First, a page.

"חזרתי לדבר איתו אחרי שנה, אבל להבין את הצד שלו הבנתי רק ב-71', כשאבא שכב בבית החולים תל-השומר. גילו אצלו סרטן והוא עמד בפני ניתוח. פתאום הוא אמר לי שהוא רוצה שאקח אותו חזרה הביתה, כי אין לו בבית החולים אפשרות ללמוד כמו בבית. אז הבנתי שאין מה לעשות – לימוד תורה קודם אצלו לכול, גם  לבריאות שלו                                                                                                                                 
I started speaking to him again a year after [Mother's death], but I only understood his position in '71, when Father was hospitalized in Tel HaShomer. He was diagnosed with cancer, waiting to be operated on. Suddenly he told me he wanted me to take him home, because he couldn't learn in the hospital the way he could at home. Then I understood that there was nothing to do - learning Torah came before everything for him, even his own health.
 Many might shake their heads in a mixture of astonishment and incredulity; how can we possibly relate to that level of commitment? Some might even criticize that single-minded dedication to one element - after all, doesn't it say v'chai bahem, that we are meant to live by the Torah which includes taking care of ourselves?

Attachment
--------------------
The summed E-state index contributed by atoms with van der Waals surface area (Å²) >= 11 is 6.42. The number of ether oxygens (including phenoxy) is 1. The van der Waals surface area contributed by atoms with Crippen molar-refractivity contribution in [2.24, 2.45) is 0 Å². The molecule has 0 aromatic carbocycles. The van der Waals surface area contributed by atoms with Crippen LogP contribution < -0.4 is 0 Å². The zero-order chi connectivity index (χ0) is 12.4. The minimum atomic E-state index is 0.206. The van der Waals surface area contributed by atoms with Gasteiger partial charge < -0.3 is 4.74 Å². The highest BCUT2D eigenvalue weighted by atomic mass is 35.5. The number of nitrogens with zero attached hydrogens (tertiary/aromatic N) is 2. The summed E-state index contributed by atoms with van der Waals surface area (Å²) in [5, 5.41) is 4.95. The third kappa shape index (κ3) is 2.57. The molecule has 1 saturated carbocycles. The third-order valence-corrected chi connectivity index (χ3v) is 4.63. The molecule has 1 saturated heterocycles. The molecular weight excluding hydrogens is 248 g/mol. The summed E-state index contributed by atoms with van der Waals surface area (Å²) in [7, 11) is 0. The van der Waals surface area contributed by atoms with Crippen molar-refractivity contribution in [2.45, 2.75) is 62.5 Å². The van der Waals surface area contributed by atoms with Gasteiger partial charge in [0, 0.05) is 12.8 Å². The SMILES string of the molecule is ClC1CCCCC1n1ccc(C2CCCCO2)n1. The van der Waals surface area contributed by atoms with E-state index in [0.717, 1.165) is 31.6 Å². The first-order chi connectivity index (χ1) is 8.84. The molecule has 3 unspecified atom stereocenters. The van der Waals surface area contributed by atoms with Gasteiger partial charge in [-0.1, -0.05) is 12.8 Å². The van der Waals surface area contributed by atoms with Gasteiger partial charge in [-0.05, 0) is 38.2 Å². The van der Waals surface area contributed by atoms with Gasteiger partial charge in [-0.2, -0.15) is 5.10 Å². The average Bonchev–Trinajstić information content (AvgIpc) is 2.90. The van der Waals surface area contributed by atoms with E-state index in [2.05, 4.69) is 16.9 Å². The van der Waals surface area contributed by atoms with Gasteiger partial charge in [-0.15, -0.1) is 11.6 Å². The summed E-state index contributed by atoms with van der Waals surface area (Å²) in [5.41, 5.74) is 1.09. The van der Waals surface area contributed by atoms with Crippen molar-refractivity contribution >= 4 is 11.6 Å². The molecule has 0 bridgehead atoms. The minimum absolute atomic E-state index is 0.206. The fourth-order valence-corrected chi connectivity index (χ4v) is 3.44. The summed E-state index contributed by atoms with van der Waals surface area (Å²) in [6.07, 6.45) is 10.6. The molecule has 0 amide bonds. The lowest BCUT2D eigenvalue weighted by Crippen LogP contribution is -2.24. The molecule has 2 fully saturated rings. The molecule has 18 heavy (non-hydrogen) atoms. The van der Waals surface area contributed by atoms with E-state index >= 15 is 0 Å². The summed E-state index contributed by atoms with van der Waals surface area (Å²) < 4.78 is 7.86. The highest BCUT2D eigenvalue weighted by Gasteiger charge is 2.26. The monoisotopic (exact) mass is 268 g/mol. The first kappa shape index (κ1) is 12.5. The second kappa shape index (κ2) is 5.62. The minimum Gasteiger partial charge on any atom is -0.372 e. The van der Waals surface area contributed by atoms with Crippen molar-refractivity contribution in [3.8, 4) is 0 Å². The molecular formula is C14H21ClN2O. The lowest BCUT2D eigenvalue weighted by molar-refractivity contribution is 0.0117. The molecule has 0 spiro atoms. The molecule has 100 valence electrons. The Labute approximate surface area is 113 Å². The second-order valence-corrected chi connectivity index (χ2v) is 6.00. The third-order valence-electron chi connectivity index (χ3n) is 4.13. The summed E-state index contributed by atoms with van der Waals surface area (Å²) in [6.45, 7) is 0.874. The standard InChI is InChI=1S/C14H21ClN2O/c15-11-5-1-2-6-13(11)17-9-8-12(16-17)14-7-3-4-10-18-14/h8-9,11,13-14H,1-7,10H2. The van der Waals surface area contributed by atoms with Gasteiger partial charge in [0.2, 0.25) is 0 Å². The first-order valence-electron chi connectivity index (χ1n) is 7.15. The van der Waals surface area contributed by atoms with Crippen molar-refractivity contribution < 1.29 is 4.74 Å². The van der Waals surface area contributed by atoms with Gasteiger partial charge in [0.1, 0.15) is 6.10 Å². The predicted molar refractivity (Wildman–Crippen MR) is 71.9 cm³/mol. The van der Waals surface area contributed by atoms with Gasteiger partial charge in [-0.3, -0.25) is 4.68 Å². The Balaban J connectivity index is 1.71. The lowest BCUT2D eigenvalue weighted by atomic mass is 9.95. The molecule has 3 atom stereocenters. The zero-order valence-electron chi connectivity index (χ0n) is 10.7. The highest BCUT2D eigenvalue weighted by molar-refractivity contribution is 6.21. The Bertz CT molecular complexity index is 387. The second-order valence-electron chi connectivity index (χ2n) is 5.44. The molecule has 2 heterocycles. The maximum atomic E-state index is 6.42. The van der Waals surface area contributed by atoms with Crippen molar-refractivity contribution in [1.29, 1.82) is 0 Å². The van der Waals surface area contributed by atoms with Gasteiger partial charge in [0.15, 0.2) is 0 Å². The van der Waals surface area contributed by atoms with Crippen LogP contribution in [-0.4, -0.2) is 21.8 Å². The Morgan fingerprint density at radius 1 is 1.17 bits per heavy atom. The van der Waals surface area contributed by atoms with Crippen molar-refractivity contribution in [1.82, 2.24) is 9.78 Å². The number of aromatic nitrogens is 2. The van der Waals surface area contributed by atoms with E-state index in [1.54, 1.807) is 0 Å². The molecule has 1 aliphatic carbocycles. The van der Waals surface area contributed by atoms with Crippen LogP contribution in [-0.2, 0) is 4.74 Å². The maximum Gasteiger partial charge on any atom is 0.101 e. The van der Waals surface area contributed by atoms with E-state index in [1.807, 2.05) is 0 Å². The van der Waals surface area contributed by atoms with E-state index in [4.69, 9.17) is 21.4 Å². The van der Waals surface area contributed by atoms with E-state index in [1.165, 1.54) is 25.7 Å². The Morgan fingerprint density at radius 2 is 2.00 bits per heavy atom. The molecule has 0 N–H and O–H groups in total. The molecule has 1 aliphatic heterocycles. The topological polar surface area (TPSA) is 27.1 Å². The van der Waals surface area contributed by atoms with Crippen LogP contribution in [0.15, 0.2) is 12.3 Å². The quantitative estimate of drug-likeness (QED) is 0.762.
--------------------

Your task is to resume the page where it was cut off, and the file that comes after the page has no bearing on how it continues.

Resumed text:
Perhaps the answer is "yes" - certainly for us down here dealing with all of our nisyonot. Perhaps one can say that this might have been Rav Shach's nisayon. Perhaps, but I don't think we can say one way or another, and we should look at his life as an example of what our lives could look like if we strove to have that same level of dedication. At the end of the day, the stories of his "meshugass" (I shudder at phrasing it that way, but it's for the sake of making a point) in contrast to our own craziness...? I know which one I would prefer to have.

There is a lot more to say about this topic and the general problem I see with our (and I include myself in this) hubris in assuming that we're on any similar level with certain individuals. That we have the gall to say "I disagree with Rav _______" on a given subject that we maybe have some familiarity with, and certainly not the specific details or cheshbonot involved in a specific discussion is a sign of real unprecedented chutzpah.